Fall 2022

Greetings from the Chair

Tom Shields headshot Happy Autumn! As I write this, the leaves on the trees are alive with color. Our campus is vibrant with students walking under the brightly colored canopy and crisp leaves fill our walkways. It is hard to believe that the pandemic is now an endemic and the routines of the academic year have returned with ease and familiarity.

Unfortunately, what is playing out in our schools is not good for the future of our democracy or the hope to achieve a high standard of living as an industrialized country. Not a day goes by without a blaring headline about the state of our public schools. Here is a sampling: “‘A way of protest’: Unsatisfied Richmond-area teachers leaving in droves”; “Threats, Classroom Cameras & Politics: Why American Teachers Are Dropping Out”; and “The Teacher Shortage is Testing America’s Schools.”

More and more teachers are deciding that the profession is not satisfying. Feeling they are not valued or treated well, many teachers are opting to depart — some are leaving in the middle of the school year. Unfortunately, what is playing out in our schools is not good for the future of our democracy or the hope to achieve a high standard of living as industrialized country. Teachers are vital to creating future citizens and helping students become their best and productive selves. Teachers also provide young people a chance to form a relationship that is safe, secure, and trusting. Simply put, without sufficient numbers of quality teachers, our American ethos and republic will begin to fade and falter.

The faculty and staff in Graduate Education are fully aware of this trend and are deeply concerned about these troubling signs in K-12 education and in our society. We know former students who have exited the profession. We look out across our classrooms and see the worry on the faces of our current students. We are not sitting idly by, but are doing things to help with this crisis.

We are actively encouraging dialogue and creating programs to address this unsettling problem of why there is a lack of teachers and why teachers might be mistreated. Dr. Kate Cassada, authored an op-ed in the Richmond Times-Dispatch titled “Teacher Vacancy Crisis Demands More Than Piecemeal Fixes.” In that piece, Dr. Cassada argues that now is the time to act before it is too late: “the time for piecemeal correction is long past, requiring dramatic changes and commitments now.” With faculty from Virginia Commonwealth University, I convened a forum of advocates, lawyers, policy makers, and practitioners to discuss the educational civil rights of teachers who feel as if they are silenced and can’t speak openly or teach on the issues of diversity, inclusivity, and equity.

We are assisting those teachers in our local school divisions who have a provisional license move in the direction of completing coursework and receive quality advising that will lead to licensure. Through a generous grant from the REB Foundation, we have created a response to the documented need to support pre-service and in-service teachers who take nontraditional and provisional pathways toward teacher licensure. Our Provisional Licensure Support (PLuS) program offers the School-based Teacher Education Partnership (STEP) for current Master of Teaching students and the Teacher Licensure Completion (TLC) program for provisionally licensed teachers.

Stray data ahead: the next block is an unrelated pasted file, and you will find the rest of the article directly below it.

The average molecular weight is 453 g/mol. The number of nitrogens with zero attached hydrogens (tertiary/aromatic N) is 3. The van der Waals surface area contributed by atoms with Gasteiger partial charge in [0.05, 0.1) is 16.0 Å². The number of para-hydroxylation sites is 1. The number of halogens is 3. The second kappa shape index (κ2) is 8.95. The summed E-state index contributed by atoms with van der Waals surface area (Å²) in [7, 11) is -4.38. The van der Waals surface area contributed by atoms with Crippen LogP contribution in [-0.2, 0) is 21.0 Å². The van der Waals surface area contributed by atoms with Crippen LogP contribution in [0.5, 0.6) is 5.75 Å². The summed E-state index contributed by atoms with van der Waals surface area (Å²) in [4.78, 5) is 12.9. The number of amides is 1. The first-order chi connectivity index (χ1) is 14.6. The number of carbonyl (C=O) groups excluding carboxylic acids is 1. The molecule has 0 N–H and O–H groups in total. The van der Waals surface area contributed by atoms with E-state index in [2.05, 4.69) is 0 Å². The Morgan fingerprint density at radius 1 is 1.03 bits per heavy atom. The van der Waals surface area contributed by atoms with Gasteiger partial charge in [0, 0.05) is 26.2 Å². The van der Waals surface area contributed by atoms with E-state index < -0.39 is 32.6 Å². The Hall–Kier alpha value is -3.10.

We acknowledge there is much more to be done — our children’s lives and our country’s future depends on finding and training the next generation of teachers.

Throughout this newsletter you will also note how active and engaged our faculty and staff are with local schools and our community. The opening up of classrooms, schools, and society has allowed us to bring groups of teachers and school leaders to campus and hold face-to-face meetings and large-scale events. We are pleased that President Kevin Hallock has made community engagement one of the priorities of his Guiding Lights. As you will see from the many pictures in this newsletter, we believe our work with educators — from schools in the local Richmond region to as far away as Germany and Switzerland — fits nicely with this priority.

Finally, as you have come to expect, there are many stories and links on the successes of the faculty, alumni and students. Faculty and staff are publishing, being quoted in local news articles, and even receiving Fulbright appointments. While our students are not only succeeding in pursuing their goals, but also giving back to our Spider community. As always, please be sure to check out (and follow) @URleaders on Twitter.

In closing, we need to be grateful for where we are now that the pandemic has receded, but we also have to mindful that the impact is still felt in our schools and society. If you see a teacher, make sure you thank them for all they are doing and give them the praise that they deserve. And, if you know anyone who wants to be a teacher — make sure you tell them about our wonderful Spider family!

Have a great Fall everyone!

Tom Shields signature
Tom J. Shields, Ph.D.
Graduate Education Chair